Wednesday, December 19, 2012


Directed by Norwegian most famous directing duo, Joachim Rønning and Espen Sandberg, film tells another Norway's history not that much known tale. First was 2008 Max Manus and now Thor Heyerdahl amazing story where to prove he was right on his scientific findings crossed the Pacific on a balsa wood raft in 1947.

The story is truly fantastic and one the world should be aware as he was the first to prove that the Inca traveled to Polynesia which before trip he hypothesized but no one believe him as then it was common knowledge that Polynesia inhabitants origin came only from Asia. So film presents us the character as a kid, an excerpt of his life in Fatu Hiva -where he creates his theory-, his inability to find interest in the expedition, his persistence until succeeding, and the 101-days trip across the ocean.

But as fascinating as the story is, the movie is not much entertaining as drama is built oddly, action takes too much time with the sharks and script needed much more development for viewers to sustain the almost two hours film takes to tell story. There are moments -when the group is at the sea- that you get tired as story doesn't built up but becomes repetitive and some of us knew the end, so movie was about the ride not about reaching an unknown end.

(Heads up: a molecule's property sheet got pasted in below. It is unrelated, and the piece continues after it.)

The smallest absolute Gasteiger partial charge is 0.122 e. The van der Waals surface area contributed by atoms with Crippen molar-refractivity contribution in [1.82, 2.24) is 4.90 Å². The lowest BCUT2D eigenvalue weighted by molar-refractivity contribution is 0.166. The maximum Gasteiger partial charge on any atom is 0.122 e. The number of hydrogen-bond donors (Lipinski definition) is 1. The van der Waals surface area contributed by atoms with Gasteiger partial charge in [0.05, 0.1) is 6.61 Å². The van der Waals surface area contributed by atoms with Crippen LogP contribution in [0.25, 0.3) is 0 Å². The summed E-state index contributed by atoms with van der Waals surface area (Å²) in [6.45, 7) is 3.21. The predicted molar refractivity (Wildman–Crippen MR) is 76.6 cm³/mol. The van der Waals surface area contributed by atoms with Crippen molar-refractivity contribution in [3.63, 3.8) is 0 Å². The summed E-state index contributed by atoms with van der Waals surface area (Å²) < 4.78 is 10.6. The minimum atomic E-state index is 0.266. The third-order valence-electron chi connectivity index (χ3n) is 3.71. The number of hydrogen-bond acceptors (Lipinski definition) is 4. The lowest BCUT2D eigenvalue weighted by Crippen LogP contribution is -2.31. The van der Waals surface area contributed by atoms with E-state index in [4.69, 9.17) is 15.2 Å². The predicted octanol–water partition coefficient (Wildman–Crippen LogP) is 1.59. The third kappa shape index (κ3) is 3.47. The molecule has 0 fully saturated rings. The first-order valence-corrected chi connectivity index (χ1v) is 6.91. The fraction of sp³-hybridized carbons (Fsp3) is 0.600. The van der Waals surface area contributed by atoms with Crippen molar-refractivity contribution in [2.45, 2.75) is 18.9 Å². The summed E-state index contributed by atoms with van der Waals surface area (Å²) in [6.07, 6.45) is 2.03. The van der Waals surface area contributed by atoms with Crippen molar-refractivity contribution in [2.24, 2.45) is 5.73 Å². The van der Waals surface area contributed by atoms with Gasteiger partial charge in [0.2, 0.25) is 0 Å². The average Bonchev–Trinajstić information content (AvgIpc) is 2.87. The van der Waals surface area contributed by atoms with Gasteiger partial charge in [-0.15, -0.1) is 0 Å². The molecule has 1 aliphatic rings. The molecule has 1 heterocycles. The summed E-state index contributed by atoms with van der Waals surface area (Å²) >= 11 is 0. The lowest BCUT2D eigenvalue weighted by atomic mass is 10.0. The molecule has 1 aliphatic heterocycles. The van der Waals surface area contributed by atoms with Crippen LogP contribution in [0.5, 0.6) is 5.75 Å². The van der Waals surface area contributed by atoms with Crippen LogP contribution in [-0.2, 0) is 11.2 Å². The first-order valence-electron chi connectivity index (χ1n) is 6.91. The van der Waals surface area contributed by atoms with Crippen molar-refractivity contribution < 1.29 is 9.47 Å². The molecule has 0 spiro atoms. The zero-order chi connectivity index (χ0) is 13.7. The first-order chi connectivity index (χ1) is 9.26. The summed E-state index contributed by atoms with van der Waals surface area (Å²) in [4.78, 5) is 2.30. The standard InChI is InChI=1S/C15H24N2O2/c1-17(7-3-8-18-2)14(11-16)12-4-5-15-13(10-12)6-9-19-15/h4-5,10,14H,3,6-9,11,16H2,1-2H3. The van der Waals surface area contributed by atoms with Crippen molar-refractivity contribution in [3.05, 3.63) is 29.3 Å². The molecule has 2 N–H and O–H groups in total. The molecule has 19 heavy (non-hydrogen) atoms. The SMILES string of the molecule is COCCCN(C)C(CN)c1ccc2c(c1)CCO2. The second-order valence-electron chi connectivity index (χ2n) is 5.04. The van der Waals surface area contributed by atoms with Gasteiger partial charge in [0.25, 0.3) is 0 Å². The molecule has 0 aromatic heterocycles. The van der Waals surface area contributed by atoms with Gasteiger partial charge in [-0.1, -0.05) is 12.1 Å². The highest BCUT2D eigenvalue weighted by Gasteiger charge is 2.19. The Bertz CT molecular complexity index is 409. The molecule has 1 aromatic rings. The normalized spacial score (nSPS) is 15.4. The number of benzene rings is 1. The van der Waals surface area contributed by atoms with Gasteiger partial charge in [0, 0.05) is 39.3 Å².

Then acting is too stiff for my liking even when I imagine that they had to represent Nordic behavior under extreme circumstances as close as possible to reality; but a bit of less stiffness could have been more emotions shown by actors while still being very Nordic.

As can be easily imaginable, film has many outstanding visuals; but the most extraordinary does not come with the men at sea, but from the beginning. The opening sequence with a still camera is impressive as also are most of the winter scenes. While watching spontaneously thought that movie keeps the same camera style no matter where they are (winter, hot weather, urban setting, etc) and perhaps if they had changed the style according to the setting then probable visuals would have been even more remarkable in the non-winter moments. Tech specs are great in general as is the biggest ever Norwegian production up to date - co produced with UK and Denmark-.

But if you wish to learn the story in a more engaging way I suggest you watch the "real" documentary directed by Thor Heyerdahl with the same name that went to win the 1951 Oscar in the documentary category. There are two versions, one narrated in English and the other in Norwegian, both narrated by Thor Heyerdahl himself. Still I know documentary is not easy to find, so many will have to conform with the 2012 film.

As we know film is Norway submission to 2013 Oscar, got a 2013 Golden Globes nomination, and more honors surely will come to film. I liked Max Manus as director's storytelling and filmmaking style was good for the story they were telling, but in this sense I find Kon Tiki not as good as their previous film.


Watch trailer @MOC

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